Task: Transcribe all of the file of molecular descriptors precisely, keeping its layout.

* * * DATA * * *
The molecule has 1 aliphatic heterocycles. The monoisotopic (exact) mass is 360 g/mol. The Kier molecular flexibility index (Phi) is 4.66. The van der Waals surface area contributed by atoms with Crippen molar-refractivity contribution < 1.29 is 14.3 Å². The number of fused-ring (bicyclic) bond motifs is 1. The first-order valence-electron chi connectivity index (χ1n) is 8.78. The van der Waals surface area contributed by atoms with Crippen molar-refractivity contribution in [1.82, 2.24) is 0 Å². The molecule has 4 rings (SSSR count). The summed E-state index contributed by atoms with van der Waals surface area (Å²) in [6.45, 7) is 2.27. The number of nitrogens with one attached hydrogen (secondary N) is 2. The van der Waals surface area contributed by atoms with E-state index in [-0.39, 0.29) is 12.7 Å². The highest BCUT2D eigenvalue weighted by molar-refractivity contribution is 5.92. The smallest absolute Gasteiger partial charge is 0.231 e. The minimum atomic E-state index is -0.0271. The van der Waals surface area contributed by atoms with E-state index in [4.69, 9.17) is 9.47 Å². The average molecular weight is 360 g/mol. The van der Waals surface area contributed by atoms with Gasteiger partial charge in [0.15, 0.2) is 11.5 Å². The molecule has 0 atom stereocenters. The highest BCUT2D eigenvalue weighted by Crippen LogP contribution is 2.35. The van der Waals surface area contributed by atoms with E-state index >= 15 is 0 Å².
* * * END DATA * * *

The molecule has 1 aliphatic heterocycles. The monoisotopic (exact) mass is 360 g/mol. The Kier molecular flexibility index (Phi) is 4.66. The van der Waals surface area contributed by atoms with Crippen molar-refractivity contribution < 1.29 is 14.3 Å². The number of fused-ring (bicyclic) bond motifs is 1. The first-order valence-electron chi connectivity index (χ1n) is 8.78. The van der Waals surface area contributed by atoms with Crippen molar-refractivity contribution in [1.82, 2.24) is 0 Å². The molecule has 4 rings (SSSR count). The summed E-state index contributed by atoms with van der Waals surface area (Å²) in [6.45, 7) is 2.27. The number of nitrogens with one attached hydrogen (secondary N) is 2. The van der Waals surface area contributed by atoms with E-state index in [-0.39, 0.29) is 12.7 Å². The highest BCUT2D eigenvalue weighted by molar-refractivity contribution is 5.92. The smallest absolute Gasteiger partial charge is 0.231 e. The minimum atomic E-state index is -0.0271. The van der Waals surface area contributed by atoms with E-state index in [4.69, 9.17) is 9.47 Å². The average molecular weight is 360 g/mol. The van der Waals surface area contributed by atoms with Gasteiger partial charge in [0.15, 0.2) is 11.5 Å². The molecule has 0 atom stereocenters. The highest BCUT2D eigenvalue weighted by Crippen LogP contribution is 2.35. The van der Waals surface area contributed by atoms with E-state index >= 15 is 0 Å².